The images show one of Erdogan s guards leaning into his Mercedes Benz after it pulls into the residence driveway. The guard then appears to signal fellow members of the security detail and pro-Erdogan picketers to descend on the protesters, who were chanting Baby killer Erdogan and Long live the YPG. A gray-faced Erdogan is then seen emerging from the car.

Read More: http://www.al-monitor.com/pulse/originals/2017/05/us-lawmakers-call-action-erdogan-guards-violence.html

References

  1. ^ brutally assaulted protesters (www.al-monitor.com)
  2. ^ US lawmakers (www.al-monitor.com)
  3. ^ Click here to Print this article (www.al-monitor.com)
  4. ^ Rex Tillerson (www.al-monitor.com)
  5. ^ Carolyn B. Maloney (twitter.com)
  6. ^ summoned the US ambassador (twitter.com)
  7. ^ New footage (www.youtube.com)

CIA director warned Russian security service chief about interference in election

Former CIA director John Brennan said Tuesday that he personally warned the head of Russia s intelligence service last year that Moscow s interference in the U.S. election would backfire and cause severe damage to the country s relationship with the United States. Describing a previously undisclosed high-level discussion between Washington and Moscow, Brennan said in a phone conversation with the head of Russia s domestic security service, the FSB, that American voters would be outraged by any Russian attempt to interfere in the election. In congressional testimony, Brennan said that such meddling would destroy any near-term prospect of improvement in relations between the United States and Russia. Brennan said that the FSB chief, Alexander Bortnikov, twice denied that Russia was waging such a campaign, but said he would carry Brennan s message to Russian President Vladi mir Putin.

[Political chaos in Washington is a return on investment for Moscow[1]]

I believe I was the first U.S. official to brace Russia on this matter, Brennan said. His remarks came at the start of his testimony before the House Intelligence Committee as part of that panel s ongoing investigation of a Russian influence campaign in the 2016 presidential election, as well as whether there was collusion or coordination between Moscow and members of the Trump campaign.

Team Trump s ties to Russian interests

Brennan led the CIA during a critical period last year when U.S. intelligence agencies concluded[2] that Russia was not only attempting to disrupt the election but was actively seeking to defeat Democratic candidate Hillary Clinton and help elect Trump. Brennan was among the top officials who briefed then-President-elect Trump on that conclusion which represented the consensus view of the CIA, the FBI and the office of the Director of National Intelligence.

[FBI in agreement with CIA that Russia aimed to help Trump win White House[3]]

Brennan became so alarmed by the Russian intervention last fall that he held classified meetings with top congressional officials to impress upon them the unprecedented nature of Moscow s interference. Brennan testified that he was disturbed by intelligence that surfaced last year showing a pattern of contacts between Russian agents or representatives and individuals with links to the Trump campaign. I was aware of intelligence and information about contacts between Russian officials and U.S. persons that raised concerns in my mind, Brennan said. He emphasized that the information he saw did not amount to proof of collusion or cooperation between Trump associates and Russia, but said that it served as the basis for the FBI investigation.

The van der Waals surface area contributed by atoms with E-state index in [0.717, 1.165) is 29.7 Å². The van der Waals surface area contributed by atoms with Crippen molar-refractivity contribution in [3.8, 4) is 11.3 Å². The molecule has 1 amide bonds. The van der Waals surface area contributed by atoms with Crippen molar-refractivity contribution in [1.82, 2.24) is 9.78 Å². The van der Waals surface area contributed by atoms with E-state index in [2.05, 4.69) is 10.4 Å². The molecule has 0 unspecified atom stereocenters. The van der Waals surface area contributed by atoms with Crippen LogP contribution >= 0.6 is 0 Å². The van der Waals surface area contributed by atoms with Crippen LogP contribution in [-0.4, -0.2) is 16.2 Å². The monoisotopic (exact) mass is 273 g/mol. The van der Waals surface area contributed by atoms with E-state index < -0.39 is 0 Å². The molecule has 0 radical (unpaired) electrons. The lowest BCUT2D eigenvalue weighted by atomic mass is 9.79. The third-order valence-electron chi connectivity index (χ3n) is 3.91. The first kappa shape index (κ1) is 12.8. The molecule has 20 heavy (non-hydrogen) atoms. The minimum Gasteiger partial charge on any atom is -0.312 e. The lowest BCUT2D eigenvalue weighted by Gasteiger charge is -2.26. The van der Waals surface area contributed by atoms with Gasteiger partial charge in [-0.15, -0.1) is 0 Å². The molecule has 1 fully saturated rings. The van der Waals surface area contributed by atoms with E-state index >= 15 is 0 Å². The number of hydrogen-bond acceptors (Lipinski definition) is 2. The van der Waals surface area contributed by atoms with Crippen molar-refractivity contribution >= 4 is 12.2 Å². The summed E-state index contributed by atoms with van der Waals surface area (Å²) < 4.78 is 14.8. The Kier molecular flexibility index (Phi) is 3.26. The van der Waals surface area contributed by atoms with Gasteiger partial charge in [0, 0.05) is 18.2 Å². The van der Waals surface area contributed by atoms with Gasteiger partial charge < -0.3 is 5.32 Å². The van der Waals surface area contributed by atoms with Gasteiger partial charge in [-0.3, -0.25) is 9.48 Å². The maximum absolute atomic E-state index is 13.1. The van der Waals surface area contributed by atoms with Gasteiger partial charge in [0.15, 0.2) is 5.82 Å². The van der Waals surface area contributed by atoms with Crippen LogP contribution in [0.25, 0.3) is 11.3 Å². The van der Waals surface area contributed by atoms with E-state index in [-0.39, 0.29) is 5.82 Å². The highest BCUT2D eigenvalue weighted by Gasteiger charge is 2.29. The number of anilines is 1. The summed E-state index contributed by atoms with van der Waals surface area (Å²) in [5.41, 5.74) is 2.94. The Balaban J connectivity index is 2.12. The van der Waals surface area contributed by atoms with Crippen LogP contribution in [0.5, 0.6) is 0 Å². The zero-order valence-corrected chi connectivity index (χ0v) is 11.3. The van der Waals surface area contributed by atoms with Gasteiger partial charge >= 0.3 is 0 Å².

With that remark, Brennan appeared to identify the point of origin of the FBI investigation that began last July the first time that a U.S. official has provided insight into what prompted the bureau probe.

[Trump asked intelligence chiefs to push back against FBI collusion probe after Comey revealed its existence[4]]

He said that the targets of those Russian approaches may not even have been aware of the nature of the contacts, because Russian services often disguise their efforts by using intermediaries. Many times [U.S. individuals] do not know that the individual they are interacting with is a Russian, Brennan said. The former CIA chief is the latest in a series of senior Obama administration officials to appear publicly before Congress in hearings that have often produced damaging headlines for Trump. Earlier this month, former acting attorney general Sally Yates testified that she expected White House officials to take action [5] after warning that then-national security adviser Michael T. Flynn had misled administration officials about his contacts with Russia.

At that same hearing, former director of national intelligence James R. Clapper Jr. said that Moscow s leaders must be congratulating themselves for having exceeded their wildest expectations with a minimal expenditure of resource, a reference not only to the outcome of the 2016 race, but the chaos that has characterized the early months of the Trump administration. Brennan has feuded publicly with Trump over the president s treatment of intelligence agencies. In January, he lashed out at Trump[6] for comparing U.S. spy agencies to Nazi secret police. Brennan was particularly offended by Trump s remarks during a speech at CIA headquarters on the day after he was inaugurated. Trump used the CIA s Wall of Honor a collection of engraved stars marking lives of agency operatives killed in the line of duty to launch a rambling speech in which he bragged about his election victory.

Brennan called the appearance despicable and said that Trump should be ashamed.

Read more:

Trump angrily calls Russia investigation a witch hunt, and denies charges of collusion[7]

Justice Department ethics experts clear Mueller to lead Russia probe[8]

Comey prepared extensively for his conversations with Trump[9]

References

  1. ^ www.washingtonpost.com (www.washingtonpost.com)
  2. ^ www.washingtonpost.com (www.washingtonpost.com)
  3. ^ www.washingtonpost.com (www.washingtonpost.com)
  4. ^ www.washingtonpost.com (www.washingtonpost.com)
  5. ^ testified that she expected White House officials to take action (www.washingtonpost.com)
  6. ^ he lashed out at Trump (www.washingtonpost.com)
  7. ^ www.washingtonpost.com (www.washingtonpost.com)
  8. ^ www.washingtonpost.com (www.washingtonpost.com)
  9. ^ www.washingtonpost.com (www.washingtonpost.com)
1 2 3 260